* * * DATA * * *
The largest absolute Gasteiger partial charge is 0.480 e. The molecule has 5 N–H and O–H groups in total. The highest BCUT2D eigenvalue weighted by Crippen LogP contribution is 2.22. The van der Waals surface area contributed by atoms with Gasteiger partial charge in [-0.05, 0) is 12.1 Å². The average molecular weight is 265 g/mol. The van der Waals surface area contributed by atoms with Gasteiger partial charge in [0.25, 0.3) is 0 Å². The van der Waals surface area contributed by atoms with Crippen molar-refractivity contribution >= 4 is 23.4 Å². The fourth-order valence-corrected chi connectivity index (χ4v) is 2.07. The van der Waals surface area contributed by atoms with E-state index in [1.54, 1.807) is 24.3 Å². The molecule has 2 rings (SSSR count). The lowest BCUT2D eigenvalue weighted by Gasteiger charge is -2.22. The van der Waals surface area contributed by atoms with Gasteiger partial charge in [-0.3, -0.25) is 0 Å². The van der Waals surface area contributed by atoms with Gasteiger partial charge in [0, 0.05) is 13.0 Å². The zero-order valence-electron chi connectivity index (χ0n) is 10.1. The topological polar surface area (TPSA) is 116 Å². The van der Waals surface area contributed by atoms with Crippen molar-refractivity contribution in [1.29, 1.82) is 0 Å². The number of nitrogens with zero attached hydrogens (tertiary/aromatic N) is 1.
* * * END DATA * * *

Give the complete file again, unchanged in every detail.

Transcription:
The largest absolute Gasteiger partial charge is 0.480 e. The molecule has 5 N–H and O–H groups in total. The highest BCUT2D eigenvalue weighted by Crippen LogP contribution is 2.22. The van der Waals surface area contributed by atoms with Gasteiger partial charge in [-0.05, 0) is 12.1 Å². The average molecular weight is 265 g/mol. The van der Waals surface area contributed by atoms with Gasteiger partial charge in [0.25, 0.3) is 0 Å². The van der Waals surface area contributed by atoms with Crippen molar-refractivity contribution >= 4 is 23.4 Å². The fourth-order valence-corrected chi connectivity index (χ4v) is 2.07. The van der Waals surface area contributed by atoms with E-state index in [1.54, 1.807) is 24.3 Å². The molecule has 2 rings (SSSR count). The lowest BCUT2D eigenvalue weighted by Gasteiger charge is -2.22. The van der Waals surface area contributed by atoms with Gasteiger partial charge in [-0.3, -0.25) is 0 Å². The van der Waals surface area contributed by atoms with Gasteiger partial charge in [0, 0.05) is 13.0 Å². The zero-order valence-electron chi connectivity index (χ0n) is 10.1. The topological polar surface area (TPSA) is 116 Å². The van der Waals surface area contributed by atoms with Crippen molar-refractivity contribution in [1.29, 1.82) is 0 Å². The number of nitrogens with zero attached hydrogens (tertiary/aromatic N) is 1.